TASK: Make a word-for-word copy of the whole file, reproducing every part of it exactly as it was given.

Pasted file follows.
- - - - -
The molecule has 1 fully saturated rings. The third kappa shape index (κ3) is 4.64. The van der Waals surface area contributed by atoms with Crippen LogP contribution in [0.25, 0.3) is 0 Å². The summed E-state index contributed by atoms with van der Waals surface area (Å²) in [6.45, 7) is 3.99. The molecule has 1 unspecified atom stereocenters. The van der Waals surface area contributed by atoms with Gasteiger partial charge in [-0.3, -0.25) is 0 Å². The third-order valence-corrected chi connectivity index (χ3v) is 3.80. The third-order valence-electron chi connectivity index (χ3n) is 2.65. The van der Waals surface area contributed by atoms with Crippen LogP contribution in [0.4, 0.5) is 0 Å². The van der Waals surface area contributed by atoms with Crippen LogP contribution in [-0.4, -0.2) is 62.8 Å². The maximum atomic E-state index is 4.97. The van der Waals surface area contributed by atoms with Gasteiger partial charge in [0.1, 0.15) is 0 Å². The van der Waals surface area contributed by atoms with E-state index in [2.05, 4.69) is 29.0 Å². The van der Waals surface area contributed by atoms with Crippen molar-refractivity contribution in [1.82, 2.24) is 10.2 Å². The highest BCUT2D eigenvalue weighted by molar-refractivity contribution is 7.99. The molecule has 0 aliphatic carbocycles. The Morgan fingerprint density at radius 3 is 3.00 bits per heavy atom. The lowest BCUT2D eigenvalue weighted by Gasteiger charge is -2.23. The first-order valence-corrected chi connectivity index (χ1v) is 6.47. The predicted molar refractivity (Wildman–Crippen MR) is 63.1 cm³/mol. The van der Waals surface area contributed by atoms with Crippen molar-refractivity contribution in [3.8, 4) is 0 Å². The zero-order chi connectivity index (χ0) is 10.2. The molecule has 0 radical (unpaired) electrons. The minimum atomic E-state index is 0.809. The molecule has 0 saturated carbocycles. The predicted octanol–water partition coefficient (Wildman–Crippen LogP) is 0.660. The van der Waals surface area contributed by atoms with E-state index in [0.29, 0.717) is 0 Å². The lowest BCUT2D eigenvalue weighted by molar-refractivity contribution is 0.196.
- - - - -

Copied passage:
The molecule has 1 fully saturated rings. The third kappa shape index (κ3) is 4.64. The van der Waals surface area contributed by atoms with Crippen LogP contribution in [0.25, 0.3) is 0 Å². The summed E-state index contributed by atoms with van der Waals surface area (Å²) in [6.45, 7) is 3.99. The molecule has 1 unspecified atom stereocenters. The van der Waals surface area contributed by atoms with Gasteiger partial charge in [-0.3, -0.25) is 0 Å². The third-order valence-corrected chi connectivity index (χ3v) is 3.80. The third-order valence-electron chi connectivity index (χ3n) is 2.65. The van der Waals surface area contributed by atoms with Crippen LogP contribution in [0.4, 0.5) is 0 Å². The van der Waals surface area contributed by atoms with Crippen LogP contribution in [-0.4, -0.2) is 62.8 Å². The maximum atomic E-state index is 4.97. The van der Waals surface area contributed by atoms with Gasteiger partial charge in [0.1, 0.15) is 0 Å². The van der Waals surface area contributed by atoms with E-state index in [2.05, 4.69) is 29.0 Å². The van der Waals surface area contributed by atoms with Crippen molar-refractivity contribution in [1.82, 2.24) is 10.2 Å². The highest BCUT2D eigenvalue weighted by molar-refractivity contribution is 7.99. The molecule has 0 aliphatic carbocycles. The Morgan fingerprint density at radius 3 is 3.00 bits per heavy atom. The lowest BCUT2D eigenvalue weighted by Gasteiger charge is -2.23. The first-order valence-corrected chi connectivity index (χ1v) is 6.47. The predicted molar refractivity (Wildman–Crippen MR) is 63.1 cm³/mol. The van der Waals surface area contributed by atoms with Crippen molar-refractivity contribution in [3.8, 4) is 0 Å². The zero-order chi connectivity index (χ0) is 10.2. The molecule has 0 radical (unpaired) electrons. The minimum atomic E-state index is 0.809. The molecule has 0 saturated carbocycles. The predicted octanol–water partition coefficient (Wildman–Crippen LogP) is 0.660. The van der Waals surface area contributed by atoms with E-state index in [0.29, 0.717) is 0 Å². The lowest BCUT2D eigenvalue weighted by molar-refractivity contribution is 0.196.